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In recent years, strong global growth and rising demand for Canadian commodities, combined with provincial and federal policies to improve the flexibility and adaptability of the economy, have helped generate solid gross domestic product (GDP) growth and healthy gains in employment.
As the population ages, Canada will be less able to rely on gains in the share of the population that is working for future growth in living standards. Indeed, the employment-to-population ratio is projected to decline as the baby boom generation retires. Instead, Canada must increasingly rely on productivity growth to increase our standard of living.
In addition to the challenges posed by demographics, Canada must also prepare for the opportunities and increased competition of fast-growing economies, and the widespread adoption of new ways of producing and delivering goods and services around the world. In many respects, barriers to trade and to mobility are being eliminated more rapidly outside our borders than within them.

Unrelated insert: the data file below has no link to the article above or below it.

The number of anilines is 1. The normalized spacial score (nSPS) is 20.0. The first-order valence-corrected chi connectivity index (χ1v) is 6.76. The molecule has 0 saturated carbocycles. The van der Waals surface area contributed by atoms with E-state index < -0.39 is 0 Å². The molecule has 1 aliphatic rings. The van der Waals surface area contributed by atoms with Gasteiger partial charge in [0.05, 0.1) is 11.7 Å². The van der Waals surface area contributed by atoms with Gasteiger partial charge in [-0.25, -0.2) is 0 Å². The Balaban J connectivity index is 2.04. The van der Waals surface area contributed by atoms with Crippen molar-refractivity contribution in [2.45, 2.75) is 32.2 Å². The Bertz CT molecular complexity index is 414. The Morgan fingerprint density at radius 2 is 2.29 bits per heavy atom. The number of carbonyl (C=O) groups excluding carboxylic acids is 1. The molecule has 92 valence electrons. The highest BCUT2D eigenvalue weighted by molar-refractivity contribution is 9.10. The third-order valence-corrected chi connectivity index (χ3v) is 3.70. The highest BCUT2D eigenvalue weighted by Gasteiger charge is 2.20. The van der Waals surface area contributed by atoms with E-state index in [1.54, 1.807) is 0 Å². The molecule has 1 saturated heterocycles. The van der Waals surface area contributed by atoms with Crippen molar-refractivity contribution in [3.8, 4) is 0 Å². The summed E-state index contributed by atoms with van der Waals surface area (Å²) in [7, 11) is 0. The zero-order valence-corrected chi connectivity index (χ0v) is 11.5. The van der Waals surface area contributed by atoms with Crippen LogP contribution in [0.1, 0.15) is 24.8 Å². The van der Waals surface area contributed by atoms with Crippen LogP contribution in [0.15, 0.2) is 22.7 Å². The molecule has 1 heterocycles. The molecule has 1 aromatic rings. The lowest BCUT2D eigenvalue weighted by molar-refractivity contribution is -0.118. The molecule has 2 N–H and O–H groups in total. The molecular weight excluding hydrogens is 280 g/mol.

Each order of government must therefore contribute to creating an environment that allows the private sector to generate the wealth necessary to foster shared goals of job creation and high living standards, while maintaining a sustainable environment and high-quality public services. Doing so will also mean reducing taxes for all Canadians so that they have more money to make choices about what to buy, when to save, and where to invest to allow our economy to grow to its full potential. It will also require more effective regulation across a range of goods and services, labour and capital markets issues.
To strengthen the economic union, governments will have to work together better, especially with respect to mobility and trade, employment for immigrants, capital markets and tax harmonization.
While some progress has been made on reducing barriers to trade within Canada, primarily through the Agreement on Internal Trade (AIT), a number of barriers still exist that unnecessarily limit growth, investment and job creation.